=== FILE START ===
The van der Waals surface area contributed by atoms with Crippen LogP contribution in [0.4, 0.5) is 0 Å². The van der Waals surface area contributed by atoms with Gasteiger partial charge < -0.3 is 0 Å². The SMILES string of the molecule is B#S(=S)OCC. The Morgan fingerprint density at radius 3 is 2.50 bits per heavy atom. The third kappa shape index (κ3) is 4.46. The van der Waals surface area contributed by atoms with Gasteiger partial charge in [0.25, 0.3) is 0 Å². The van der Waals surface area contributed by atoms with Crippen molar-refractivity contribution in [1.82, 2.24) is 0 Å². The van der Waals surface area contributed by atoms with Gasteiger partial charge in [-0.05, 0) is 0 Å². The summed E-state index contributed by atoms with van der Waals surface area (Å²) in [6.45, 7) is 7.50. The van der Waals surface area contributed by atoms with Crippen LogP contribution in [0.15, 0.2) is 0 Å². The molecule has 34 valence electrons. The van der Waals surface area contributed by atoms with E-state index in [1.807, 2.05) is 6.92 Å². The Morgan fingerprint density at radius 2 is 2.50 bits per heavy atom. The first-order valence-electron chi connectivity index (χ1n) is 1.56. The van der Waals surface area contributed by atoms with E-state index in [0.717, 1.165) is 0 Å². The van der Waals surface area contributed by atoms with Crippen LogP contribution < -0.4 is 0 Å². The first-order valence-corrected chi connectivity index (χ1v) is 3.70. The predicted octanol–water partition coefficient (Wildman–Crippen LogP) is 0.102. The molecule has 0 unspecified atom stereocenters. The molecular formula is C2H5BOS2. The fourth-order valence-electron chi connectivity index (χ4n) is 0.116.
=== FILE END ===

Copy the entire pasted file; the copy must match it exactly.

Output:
The van der Waals surface area contributed by atoms with Crippen LogP contribution in [0.4, 0.5) is 0 Å². The van der Waals surface area contributed by atoms with Gasteiger partial charge < -0.3 is 0 Å². The SMILES string of the molecule is B#S(=S)OCC. The Morgan fingerprint density at radius 3 is 2.50 bits per heavy atom. The third kappa shape index (κ3) is 4.46. The van der Waals surface area contributed by atoms with Gasteiger partial charge in [0.25, 0.3) is 0 Å². The van der Waals surface area contributed by atoms with Crippen molar-refractivity contribution in [1.82, 2.24) is 0 Å². The van der Waals surface area contributed by atoms with Gasteiger partial charge in [-0.05, 0) is 0 Å². The summed E-state index contributed by atoms with van der Waals surface area (Å²) in [6.45, 7) is 7.50. The van der Waals surface area contributed by atoms with Crippen LogP contribution in [0.15, 0.2) is 0 Å². The molecule has 34 valence electrons. The van der Waals surface area contributed by atoms with E-state index in [1.807, 2.05) is 6.92 Å². The Morgan fingerprint density at radius 2 is 2.50 bits per heavy atom. The first-order valence-electron chi connectivity index (χ1n) is 1.56. The van der Waals surface area contributed by atoms with E-state index in [0.717, 1.165) is 0 Å². The van der Waals surface area contributed by atoms with Crippen LogP contribution < -0.4 is 0 Å². The first-order valence-corrected chi connectivity index (χ1v) is 3.70. The predicted octanol–water partition coefficient (Wildman–Crippen LogP) is 0.102. The molecule has 0 unspecified atom stereocenters. The molecular formula is C2H5BOS2. The fourth-order valence-electron chi connectivity index (χ4n) is 0.116.